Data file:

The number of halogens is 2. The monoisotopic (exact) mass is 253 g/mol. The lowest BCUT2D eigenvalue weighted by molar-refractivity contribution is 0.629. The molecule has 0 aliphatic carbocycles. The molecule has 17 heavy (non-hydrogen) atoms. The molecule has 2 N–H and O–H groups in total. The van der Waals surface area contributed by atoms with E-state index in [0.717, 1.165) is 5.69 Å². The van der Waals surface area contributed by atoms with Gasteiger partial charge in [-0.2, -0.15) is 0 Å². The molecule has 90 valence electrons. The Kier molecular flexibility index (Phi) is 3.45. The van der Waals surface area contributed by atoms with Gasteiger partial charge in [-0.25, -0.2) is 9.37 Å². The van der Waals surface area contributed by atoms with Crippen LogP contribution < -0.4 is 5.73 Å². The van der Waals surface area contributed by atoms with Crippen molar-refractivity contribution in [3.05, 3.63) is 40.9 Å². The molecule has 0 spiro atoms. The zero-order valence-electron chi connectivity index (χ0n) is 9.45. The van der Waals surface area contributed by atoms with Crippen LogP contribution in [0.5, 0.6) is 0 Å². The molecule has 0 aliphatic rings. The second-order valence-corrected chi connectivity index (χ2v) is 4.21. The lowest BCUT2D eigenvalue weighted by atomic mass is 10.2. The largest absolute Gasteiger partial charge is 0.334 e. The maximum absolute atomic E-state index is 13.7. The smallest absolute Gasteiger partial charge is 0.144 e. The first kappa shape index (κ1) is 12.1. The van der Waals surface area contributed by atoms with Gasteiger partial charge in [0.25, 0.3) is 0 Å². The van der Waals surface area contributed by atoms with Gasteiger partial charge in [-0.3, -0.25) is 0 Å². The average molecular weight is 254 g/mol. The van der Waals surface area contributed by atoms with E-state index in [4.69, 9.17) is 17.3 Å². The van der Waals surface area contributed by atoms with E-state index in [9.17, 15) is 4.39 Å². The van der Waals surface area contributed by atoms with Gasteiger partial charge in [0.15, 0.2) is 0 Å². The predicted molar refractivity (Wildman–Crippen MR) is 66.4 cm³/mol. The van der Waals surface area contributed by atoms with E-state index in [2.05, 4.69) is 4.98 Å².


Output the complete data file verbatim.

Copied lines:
The number of halogens is 2. The monoisotopic (exact) mass is 253 g/mol. The lowest BCUT2D eigenvalue weighted by molar-refractivity contribution is 0.629. The molecule has 0 aliphatic carbocycles. The molecule has 17 heavy (non-hydrogen) atoms. The molecule has 2 N–H and O–H groups in total. The van der Waals surface area contributed by atoms with E-state index in [0.717, 1.165) is 5.69 Å². The van der Waals surface area contributed by atoms with Gasteiger partial charge in [-0.2, -0.15) is 0 Å². The molecule has 90 valence electrons. The Kier molecular flexibility index (Phi) is 3.45. The van der Waals surface area contributed by atoms with Gasteiger partial charge in [-0.25, -0.2) is 9.37 Å². The van der Waals surface area contributed by atoms with Crippen LogP contribution < -0.4 is 5.73 Å². The van der Waals surface area contributed by atoms with Crippen molar-refractivity contribution in [3.05, 3.63) is 40.9 Å². The molecule has 0 spiro atoms. The zero-order valence-electron chi connectivity index (χ0n) is 9.45. The van der Waals surface area contributed by atoms with Crippen LogP contribution in [0.5, 0.6) is 0 Å². The molecule has 0 aliphatic rings. The second-order valence-corrected chi connectivity index (χ2v) is 4.21. The lowest BCUT2D eigenvalue weighted by atomic mass is 10.2. The largest absolute Gasteiger partial charge is 0.334 e. The maximum absolute atomic E-state index is 13.7. The smallest absolute Gasteiger partial charge is 0.144 e. The first kappa shape index (κ1) is 12.1. The van der Waals surface area contributed by atoms with Gasteiger partial charge in [0.25, 0.3) is 0 Å². The van der Waals surface area contributed by atoms with Gasteiger partial charge in [-0.3, -0.25) is 0 Å². The average molecular weight is 254 g/mol. The van der Waals surface area contributed by atoms with E-state index in [4.69, 9.17) is 17.3 Å². The van der Waals surface area contributed by atoms with E-state index in [9.17, 15) is 4.39 Å². The van der Waals surface area contributed by atoms with Gasteiger partial charge in [0.15, 0.2) is 0 Å². The predicted molar refractivity (Wildman–Crippen MR) is 66.4 cm³/mol. The van der Waals surface area contributed by atoms with E-state index in [2.05, 4.69) is 4.98 Å².